The pattern of wave breaks is usually the same, they came in sets of three, with the third wave being the largest. A jetty, protecting the entrance to the adjacent harbor, protruded out into the ocean about a quarter mile. The first incoming wave of this larger set of waves hitting the end of the jetty alerted me to their arrival. This would give me enough time to run down to the water, dive in, swim out through the breaking white water of the first two waves and be in position to catch the third and largest wave. This was standard practice for body surfing at this beach for experienced swimmers...and I considered myself experienced, having body surfed for at least the past several years. (Ahh, the bravado of youth!) When swimming out through surf, standard practice is to dive beneath the breaking white water rolling in towards the beach. to avoid being battered by the force of the incoming surge. Well, in this case, I immediately realized, as the wall of white water surging towards me from the first wave break of the set, that this was the largest surf I had ever encountered. I dove down as deep as I could trying to get as flat as I could on the sandy seabed, to avoid being thrown down against it by the force of the raging turbulence above me. Still,I was thrown about like a rag doll, smacking my head into the sand. The roiling water went on for much longer than I had ever experienced before. I was getting desperate for air. At last I was able to come to the surface for air. I gasped, but got very little air, instead, I inhaled a mouthful of water from the backwash wave created by the water rushing back off the beach from the wave that had just driven me under previously. This caused me to cough and sputter, thus reducing my ability to get a good breath of air. I was in water about chest high, with an extremely strong rip tide wanting to suck me further out to sea. I looked desperately at the shoreline, not more that 40 yards away, for anybody to help me, but there was no one. But I couldn't look for very long because the second, and larger wave had broken, and its wall of white water, perhaps 6 to 8 feet thick was roaring towards me. I had no choice, short of breath or not, to dive, or I would be terribly battered and broken by the force of the surf. Down I went, the thrashing even worse than with the first wave. I could not get back to the surface, my lung were screaming for air, but I continued to be roiled about unable to do anything but wait for the turbulence to subside. At last, I was able to break the surface and gasp for air, but for the second time I gulped water instead of air, resulting in more choking and gasping. At this moment I think I realized I was about to die. I could see my house up on the bluff less than a half mile away; I was having flashes of my life, which seemed like an instant rerun of my entire life. Suddenly, to my left, there was a man with a flimsy little air mat, like one might use in a swimming pool, saying,"You look like you could use some help, take a hold of this." I did, and the next thing I remember is that I am gliding into the shore, on the leading edge of the white water of the third and largest wave. This memory defies all logic of what should happen in such a situation. Even with an air mat to hold on to, being hit by a wall of white water of that size would still thrash someone about with great ferocity. And yet, it seemed as if I just glided into the shore. Needless to say, I was exhausted by the experience, and needed a few moment to recover my breath. I sat on the waters edge, arms on my knees, panting. Then I thought to thank my rescuer. I looked up, and there was no one visible in either direction along the shoreline, nor was there anyone further back on the beach. There was no air mat. I was alone.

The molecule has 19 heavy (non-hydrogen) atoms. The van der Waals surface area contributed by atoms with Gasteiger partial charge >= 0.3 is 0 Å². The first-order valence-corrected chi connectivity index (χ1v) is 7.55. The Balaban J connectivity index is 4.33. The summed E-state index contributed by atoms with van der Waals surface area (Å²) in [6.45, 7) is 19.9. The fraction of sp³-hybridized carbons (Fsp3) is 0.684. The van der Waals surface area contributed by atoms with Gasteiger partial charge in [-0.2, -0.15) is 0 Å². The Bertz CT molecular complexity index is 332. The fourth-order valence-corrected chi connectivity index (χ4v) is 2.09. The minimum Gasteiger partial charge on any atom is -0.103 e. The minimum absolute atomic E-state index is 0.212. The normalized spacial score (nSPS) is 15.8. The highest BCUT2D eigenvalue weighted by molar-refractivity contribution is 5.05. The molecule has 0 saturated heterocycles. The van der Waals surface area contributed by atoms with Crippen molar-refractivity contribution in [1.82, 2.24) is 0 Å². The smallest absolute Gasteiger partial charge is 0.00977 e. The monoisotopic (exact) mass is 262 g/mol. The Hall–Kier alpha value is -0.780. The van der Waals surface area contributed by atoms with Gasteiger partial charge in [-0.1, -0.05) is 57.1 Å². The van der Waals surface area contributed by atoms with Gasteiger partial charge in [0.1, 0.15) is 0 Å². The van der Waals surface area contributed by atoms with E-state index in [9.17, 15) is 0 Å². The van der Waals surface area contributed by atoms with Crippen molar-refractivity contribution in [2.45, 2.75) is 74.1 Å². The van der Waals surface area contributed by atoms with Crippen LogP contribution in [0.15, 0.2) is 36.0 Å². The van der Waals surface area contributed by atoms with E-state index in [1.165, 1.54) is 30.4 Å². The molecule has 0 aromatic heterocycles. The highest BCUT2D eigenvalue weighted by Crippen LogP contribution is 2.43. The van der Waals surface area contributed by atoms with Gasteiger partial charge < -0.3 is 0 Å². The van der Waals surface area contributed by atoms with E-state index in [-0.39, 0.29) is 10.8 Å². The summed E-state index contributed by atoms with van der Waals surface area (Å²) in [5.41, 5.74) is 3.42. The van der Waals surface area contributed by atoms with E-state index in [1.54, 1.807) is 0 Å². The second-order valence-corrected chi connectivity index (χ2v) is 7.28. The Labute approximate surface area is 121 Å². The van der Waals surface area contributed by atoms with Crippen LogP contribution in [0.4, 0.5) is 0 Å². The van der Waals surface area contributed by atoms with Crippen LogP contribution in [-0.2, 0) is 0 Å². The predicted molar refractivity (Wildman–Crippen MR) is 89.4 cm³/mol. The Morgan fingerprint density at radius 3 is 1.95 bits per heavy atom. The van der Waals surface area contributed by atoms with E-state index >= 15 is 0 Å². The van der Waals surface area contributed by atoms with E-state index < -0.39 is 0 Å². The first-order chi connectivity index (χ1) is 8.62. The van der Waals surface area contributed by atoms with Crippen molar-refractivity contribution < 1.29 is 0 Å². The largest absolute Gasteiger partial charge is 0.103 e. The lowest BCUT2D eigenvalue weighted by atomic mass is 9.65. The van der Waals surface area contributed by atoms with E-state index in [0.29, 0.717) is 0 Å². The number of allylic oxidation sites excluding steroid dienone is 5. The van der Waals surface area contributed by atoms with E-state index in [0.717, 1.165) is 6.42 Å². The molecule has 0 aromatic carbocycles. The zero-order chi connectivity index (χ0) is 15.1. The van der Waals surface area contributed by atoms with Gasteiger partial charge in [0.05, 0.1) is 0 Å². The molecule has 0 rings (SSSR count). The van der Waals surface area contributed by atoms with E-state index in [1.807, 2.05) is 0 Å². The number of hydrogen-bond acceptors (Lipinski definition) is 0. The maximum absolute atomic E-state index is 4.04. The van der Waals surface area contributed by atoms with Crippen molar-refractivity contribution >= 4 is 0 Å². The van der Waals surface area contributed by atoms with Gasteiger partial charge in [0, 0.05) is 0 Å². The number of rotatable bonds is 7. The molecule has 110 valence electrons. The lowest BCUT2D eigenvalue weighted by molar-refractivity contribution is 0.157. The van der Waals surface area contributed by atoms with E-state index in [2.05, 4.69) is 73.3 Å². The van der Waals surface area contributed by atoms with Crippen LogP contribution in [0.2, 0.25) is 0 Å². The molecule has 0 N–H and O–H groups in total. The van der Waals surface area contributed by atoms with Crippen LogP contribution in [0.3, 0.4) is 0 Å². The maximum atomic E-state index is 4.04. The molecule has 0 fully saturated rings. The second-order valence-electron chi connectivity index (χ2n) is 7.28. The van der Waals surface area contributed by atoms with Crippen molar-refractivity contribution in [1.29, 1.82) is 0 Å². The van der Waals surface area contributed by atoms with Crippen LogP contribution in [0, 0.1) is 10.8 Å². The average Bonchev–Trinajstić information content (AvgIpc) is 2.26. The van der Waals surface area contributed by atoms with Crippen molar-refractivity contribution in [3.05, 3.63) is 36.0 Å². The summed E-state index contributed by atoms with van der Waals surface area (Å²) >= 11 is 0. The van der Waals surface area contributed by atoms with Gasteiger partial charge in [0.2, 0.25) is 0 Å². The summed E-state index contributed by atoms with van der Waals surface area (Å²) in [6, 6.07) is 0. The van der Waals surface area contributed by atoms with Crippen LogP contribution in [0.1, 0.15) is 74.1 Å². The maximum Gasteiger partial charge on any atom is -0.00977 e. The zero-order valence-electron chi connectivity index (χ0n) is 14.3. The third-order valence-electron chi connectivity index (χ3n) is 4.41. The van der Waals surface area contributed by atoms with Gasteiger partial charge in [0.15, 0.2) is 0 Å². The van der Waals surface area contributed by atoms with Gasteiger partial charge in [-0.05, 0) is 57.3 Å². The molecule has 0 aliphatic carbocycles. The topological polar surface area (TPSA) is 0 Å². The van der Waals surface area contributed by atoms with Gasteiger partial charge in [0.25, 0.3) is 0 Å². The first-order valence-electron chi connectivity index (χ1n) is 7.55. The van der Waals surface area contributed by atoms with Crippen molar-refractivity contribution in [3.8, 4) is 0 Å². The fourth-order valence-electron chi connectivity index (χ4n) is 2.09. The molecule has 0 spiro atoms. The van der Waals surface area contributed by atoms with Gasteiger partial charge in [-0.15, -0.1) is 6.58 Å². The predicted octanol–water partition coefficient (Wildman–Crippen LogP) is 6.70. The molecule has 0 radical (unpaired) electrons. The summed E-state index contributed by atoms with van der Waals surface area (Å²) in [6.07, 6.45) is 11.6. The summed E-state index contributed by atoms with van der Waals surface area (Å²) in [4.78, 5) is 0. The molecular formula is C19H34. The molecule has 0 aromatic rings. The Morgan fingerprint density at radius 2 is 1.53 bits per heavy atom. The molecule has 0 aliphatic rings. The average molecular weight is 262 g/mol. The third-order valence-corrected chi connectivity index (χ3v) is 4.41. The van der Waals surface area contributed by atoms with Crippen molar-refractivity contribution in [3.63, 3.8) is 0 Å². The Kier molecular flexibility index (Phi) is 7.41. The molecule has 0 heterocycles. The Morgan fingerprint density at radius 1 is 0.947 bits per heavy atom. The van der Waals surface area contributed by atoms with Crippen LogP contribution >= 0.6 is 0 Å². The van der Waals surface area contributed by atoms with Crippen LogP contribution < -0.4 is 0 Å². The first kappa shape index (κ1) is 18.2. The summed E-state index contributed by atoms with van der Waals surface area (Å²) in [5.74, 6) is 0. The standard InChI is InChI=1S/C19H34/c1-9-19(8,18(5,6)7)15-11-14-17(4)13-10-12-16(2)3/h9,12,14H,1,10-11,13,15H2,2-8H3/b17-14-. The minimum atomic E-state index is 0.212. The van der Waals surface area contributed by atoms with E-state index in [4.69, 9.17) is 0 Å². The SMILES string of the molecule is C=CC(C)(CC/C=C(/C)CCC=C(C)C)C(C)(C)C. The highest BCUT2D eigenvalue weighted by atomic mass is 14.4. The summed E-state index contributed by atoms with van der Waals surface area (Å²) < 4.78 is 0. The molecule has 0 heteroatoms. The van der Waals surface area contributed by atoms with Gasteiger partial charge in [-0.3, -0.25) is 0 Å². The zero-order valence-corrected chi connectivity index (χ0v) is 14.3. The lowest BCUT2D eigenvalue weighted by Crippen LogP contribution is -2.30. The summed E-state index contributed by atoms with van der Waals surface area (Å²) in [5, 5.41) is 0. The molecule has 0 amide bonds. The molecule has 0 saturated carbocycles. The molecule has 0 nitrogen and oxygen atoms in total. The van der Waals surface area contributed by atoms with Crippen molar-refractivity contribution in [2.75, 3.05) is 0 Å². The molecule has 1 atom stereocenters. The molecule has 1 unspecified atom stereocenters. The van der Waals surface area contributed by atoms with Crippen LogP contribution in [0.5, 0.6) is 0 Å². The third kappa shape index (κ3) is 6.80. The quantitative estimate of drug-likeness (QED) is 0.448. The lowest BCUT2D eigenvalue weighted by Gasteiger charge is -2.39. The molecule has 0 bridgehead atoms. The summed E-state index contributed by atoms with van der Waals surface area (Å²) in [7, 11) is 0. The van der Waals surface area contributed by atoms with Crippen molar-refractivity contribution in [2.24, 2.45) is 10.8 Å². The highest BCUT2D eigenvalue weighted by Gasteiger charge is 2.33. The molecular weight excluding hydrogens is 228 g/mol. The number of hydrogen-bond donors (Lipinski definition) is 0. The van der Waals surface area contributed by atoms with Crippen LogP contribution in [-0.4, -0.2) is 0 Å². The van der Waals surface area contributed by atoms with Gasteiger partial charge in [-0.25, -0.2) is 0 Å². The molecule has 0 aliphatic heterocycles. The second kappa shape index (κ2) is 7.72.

What transpired in this event? Did my angel switch turn on? This "third man" was not vague. I feel I could pick him out of a lineup. He didn't look at all familiar to me. He didn't look like he was an experienced beacher His skin was white from little exposure to the sun. He seemed like a balding middle aged, somewhat paunchy working man, that maybe worked in a warehouse, or welding shop, a place that kept him out of the sun...but not an office worker, for some reason. Never before that event, or after, have I had experience even close to what transpired that day, in terms of how the surf interacts with objects in it. I have no memory of being battered as we rode that little flimsy air mat into the shore, and yet I remember the events leading up to the actual encounter quite clearly. I can generally accept the idea that experiences like this can generate an internal mechanism for survival that manifests as an external being. But how to explain that I got to shore. It is true that my sense of time may have become distorted, and that my rescuer had time to leave the beach before I looked up to give thanks...but not likely, the distances I could see were quite far.
I told several friends about it the next day, and they just laughed at me. So, I didn't bring it up with any body after that for years after...but I NEVER could forget it! It definitely conditioned me to be open minded about the nature of things. My religious upbringing was Protestant, but I looked upon church as something to be endured, NOT something I looked forward to attending. And yet, this experience had all the miraculous qualities of some of the bible stories I had heard in Sunday school. The drowning episode didn't make me any more religious, but certainly left me with a very open mind to the reality that things are not always as rartional as we might like to think they are!